E.     Sheet music and learning tracks can be donated to the Heritage Choral Library for future use by any Heritage student after your group has retired a song.

     
    IV.  Rehearsals

       A.    Small ensembles should plan to rehearse about 1-2 hours once a week.

       B.    Establishing a regular rehearsal time will encourage members to take the group seriously as well as allow you to learn music at a steady pace.

       C.    Music should be memorized a month before any performance so you can work on interpretation and get coaching.

     
    V.  Coaching

       A.    Once music is learned (off paper), you may wish to get coaching from someone to work on interpretation, style, performance practices, blend and balance, etc.

       B.    Mrs. Shanker & Mr. Ernest are obvious choices for coaching within Heritage HS.  However, there are many qualified individuals that could provide coaching, especially if you are looking for a specialist in a particular genre.

       C.    Establishing a main coach that you can return to several times to work on improving towards a goal is a great game plan.

       D.    You can also work with a specialist on occasion to get a deeper look into a particular aspect of your performance or skills.

       E.     Working with many coaches only once each will give you too many perspectives and you will loose your focused set of attainable goals.

     

    VI.  Performances

       A.    Heritage Choir & Band Concerts:  To perform in any choir or band concert at Heritage, you must audition for Mrs. Shanker or Mr. Ernest (respectively) at least one week before the concert.  Audition time should be at the discretion of Mrs. S and Mr. E.

       B.    Community Performances:  Any opportunity to perform in the community is up to the ensemble to take or leave.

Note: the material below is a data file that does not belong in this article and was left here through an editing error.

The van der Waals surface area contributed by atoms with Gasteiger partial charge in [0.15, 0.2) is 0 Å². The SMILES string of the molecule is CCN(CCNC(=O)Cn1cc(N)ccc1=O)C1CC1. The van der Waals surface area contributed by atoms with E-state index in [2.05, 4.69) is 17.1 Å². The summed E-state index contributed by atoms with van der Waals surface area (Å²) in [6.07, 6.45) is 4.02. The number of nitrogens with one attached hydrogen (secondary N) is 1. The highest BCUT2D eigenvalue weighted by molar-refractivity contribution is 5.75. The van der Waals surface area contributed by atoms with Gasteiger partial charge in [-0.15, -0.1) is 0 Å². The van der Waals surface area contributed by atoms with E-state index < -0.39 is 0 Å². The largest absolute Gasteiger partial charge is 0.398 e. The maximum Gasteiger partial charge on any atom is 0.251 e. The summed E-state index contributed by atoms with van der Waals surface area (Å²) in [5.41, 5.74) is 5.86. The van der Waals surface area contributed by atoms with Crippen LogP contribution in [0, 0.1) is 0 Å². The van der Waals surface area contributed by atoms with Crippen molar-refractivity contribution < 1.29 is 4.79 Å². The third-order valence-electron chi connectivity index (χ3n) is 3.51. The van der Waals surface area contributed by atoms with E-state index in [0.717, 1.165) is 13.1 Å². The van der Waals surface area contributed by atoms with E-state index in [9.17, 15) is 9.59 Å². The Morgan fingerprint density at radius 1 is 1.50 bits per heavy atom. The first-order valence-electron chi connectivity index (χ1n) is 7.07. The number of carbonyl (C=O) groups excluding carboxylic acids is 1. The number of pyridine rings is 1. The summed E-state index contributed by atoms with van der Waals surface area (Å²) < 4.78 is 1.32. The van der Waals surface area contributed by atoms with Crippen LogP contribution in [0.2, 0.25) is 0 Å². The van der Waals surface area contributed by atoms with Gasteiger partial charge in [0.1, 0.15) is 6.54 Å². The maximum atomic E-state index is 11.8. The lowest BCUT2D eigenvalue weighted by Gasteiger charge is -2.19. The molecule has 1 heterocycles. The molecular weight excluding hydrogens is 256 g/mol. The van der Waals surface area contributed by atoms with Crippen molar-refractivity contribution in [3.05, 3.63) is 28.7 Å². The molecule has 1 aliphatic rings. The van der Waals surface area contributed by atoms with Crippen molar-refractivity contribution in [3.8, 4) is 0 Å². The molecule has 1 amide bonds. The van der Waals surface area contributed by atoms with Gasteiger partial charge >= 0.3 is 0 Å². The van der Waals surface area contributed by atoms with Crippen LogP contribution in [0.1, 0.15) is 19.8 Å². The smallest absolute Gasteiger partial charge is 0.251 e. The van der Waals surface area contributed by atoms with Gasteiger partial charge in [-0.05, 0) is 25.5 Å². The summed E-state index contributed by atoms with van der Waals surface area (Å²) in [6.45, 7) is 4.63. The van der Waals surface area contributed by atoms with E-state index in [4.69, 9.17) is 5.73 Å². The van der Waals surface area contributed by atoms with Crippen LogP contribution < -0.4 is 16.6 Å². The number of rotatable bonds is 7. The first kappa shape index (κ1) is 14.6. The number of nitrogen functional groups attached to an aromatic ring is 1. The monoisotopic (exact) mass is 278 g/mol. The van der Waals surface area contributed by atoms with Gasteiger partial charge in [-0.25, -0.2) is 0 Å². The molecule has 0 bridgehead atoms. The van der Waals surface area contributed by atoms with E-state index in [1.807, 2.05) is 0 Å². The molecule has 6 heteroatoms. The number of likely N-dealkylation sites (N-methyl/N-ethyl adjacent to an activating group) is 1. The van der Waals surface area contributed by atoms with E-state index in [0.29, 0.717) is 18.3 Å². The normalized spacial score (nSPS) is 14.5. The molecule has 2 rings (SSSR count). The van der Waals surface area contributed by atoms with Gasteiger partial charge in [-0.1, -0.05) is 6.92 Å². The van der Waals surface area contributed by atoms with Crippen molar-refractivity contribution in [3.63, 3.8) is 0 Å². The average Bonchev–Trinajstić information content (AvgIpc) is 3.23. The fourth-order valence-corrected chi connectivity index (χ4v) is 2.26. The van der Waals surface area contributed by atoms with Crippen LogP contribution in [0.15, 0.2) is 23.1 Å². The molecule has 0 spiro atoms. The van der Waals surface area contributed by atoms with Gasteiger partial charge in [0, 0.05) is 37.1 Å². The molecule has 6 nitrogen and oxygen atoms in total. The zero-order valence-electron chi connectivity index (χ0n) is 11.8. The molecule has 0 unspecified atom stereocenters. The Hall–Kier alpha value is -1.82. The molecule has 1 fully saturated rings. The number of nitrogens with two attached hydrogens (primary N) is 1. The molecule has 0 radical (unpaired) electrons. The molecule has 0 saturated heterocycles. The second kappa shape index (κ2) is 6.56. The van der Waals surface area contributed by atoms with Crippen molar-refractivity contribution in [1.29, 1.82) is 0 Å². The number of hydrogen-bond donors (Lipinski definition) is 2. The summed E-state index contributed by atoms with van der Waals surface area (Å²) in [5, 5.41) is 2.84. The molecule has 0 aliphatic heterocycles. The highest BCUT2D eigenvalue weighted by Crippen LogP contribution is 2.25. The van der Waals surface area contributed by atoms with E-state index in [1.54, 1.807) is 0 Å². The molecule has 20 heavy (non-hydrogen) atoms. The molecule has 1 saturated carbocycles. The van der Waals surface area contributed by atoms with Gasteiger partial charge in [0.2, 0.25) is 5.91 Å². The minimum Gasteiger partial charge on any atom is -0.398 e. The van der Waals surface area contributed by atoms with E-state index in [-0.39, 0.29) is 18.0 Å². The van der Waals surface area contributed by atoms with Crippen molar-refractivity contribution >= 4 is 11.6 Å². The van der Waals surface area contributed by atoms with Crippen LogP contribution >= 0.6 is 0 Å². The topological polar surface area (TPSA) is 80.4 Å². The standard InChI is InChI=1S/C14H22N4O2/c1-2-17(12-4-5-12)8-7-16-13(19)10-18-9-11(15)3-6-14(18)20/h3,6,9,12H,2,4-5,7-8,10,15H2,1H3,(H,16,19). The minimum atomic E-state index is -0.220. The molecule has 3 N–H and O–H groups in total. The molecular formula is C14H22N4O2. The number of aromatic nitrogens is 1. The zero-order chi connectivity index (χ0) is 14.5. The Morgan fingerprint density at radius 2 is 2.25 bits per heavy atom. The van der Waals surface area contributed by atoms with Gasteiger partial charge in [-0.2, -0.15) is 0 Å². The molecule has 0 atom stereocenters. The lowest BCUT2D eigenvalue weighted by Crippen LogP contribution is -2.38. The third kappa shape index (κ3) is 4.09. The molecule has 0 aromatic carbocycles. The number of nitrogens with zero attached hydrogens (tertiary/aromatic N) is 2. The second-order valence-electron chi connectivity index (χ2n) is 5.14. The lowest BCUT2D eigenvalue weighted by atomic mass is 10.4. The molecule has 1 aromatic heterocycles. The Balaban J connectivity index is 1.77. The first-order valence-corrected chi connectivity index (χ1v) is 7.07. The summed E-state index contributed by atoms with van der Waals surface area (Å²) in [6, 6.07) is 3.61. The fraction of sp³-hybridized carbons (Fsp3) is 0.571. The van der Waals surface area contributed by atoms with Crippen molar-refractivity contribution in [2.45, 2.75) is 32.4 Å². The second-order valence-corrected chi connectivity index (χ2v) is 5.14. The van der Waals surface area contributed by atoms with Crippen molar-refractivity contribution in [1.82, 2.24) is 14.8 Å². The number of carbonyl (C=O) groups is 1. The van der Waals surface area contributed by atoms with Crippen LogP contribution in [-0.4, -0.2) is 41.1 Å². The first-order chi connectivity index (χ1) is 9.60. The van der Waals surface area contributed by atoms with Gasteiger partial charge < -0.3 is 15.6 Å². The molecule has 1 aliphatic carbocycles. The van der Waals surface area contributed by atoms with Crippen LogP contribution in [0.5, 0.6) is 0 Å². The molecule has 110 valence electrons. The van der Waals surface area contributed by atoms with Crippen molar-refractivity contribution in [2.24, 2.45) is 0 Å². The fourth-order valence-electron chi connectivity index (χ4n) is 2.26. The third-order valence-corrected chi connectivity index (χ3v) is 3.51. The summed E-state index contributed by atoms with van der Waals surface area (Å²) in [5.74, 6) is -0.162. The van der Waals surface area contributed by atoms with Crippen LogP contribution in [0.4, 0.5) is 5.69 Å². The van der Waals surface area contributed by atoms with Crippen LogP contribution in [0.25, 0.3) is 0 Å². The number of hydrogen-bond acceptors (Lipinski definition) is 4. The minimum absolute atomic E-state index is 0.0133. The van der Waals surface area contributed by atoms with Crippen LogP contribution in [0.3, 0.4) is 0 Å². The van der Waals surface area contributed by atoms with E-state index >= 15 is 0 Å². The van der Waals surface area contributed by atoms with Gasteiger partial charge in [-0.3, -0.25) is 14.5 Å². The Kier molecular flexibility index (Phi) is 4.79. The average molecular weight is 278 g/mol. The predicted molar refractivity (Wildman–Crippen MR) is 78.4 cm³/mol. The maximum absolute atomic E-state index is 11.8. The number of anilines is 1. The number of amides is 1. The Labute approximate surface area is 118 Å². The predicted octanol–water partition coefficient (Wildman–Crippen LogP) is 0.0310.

1.     Songs to be performed should be first performed for Mrs. Shanker or Mr. Ernest for quality control.  Any poor performance or negative behavior in the course of a community performance reflects negatively on the Heritage music program.

          2.     Paid Performance:  If someone is offering to pay your ensemble for a performance, see the pricing guidelines below:

             a)    Only accept or ask for payment if your ensemble performs 4 or more songs.

             b)    By song: For every song performed, ask for $10.

             c)    For a 30 minute set, ask for $50.

             d)    For an hour set, ask for $100.

             e)    You can pad a set by adding songs by individuals from the group, or duets, etc.

             f)     All money earned should go through your Treasurer, then the Choir Club Treasurer, and into the Choir Club account.

     

    VII.  Leadership

       A.    You may wish to establish leadership roles in your ensemble to streamline the business aspects of the group.  Here are some possible roles:

          1.     Musical Director

          2.     Choreographer

          3.     Financial Coordinator / Treasurer

          4.     Performance Manager

          5.     Wardrobe Coordinator

     

    VIII.  Finances

       A.    Student Ensembles are member funded.  Any expenses should be approved by all members, then split equally between the members to pay into a fund.

       B.    Expenses may include:

             1.     Sheet Music

             2.     Learning Tracks

             3.     Performance Attire

             4.     Contest Entrance Fees

             5.     Travel Expenses (Gas & Hotel) to Away Gigs or Contests

       C.    Income Opportunities

             1.     A small ensemble may take a (donation) paid performance opportunity in the community to help cover expenses.

       D.    Treasurer

             1.     Each small ensemble should assign or elect a treasurer to keep track of all money going in and out.

             2.     The treasurer should be a trustworthy individual that can maintain a cash bank with their parents if needed.

     

     
    Here are a few chapters on how to start an a cappella group, from a book by Deke Sharon: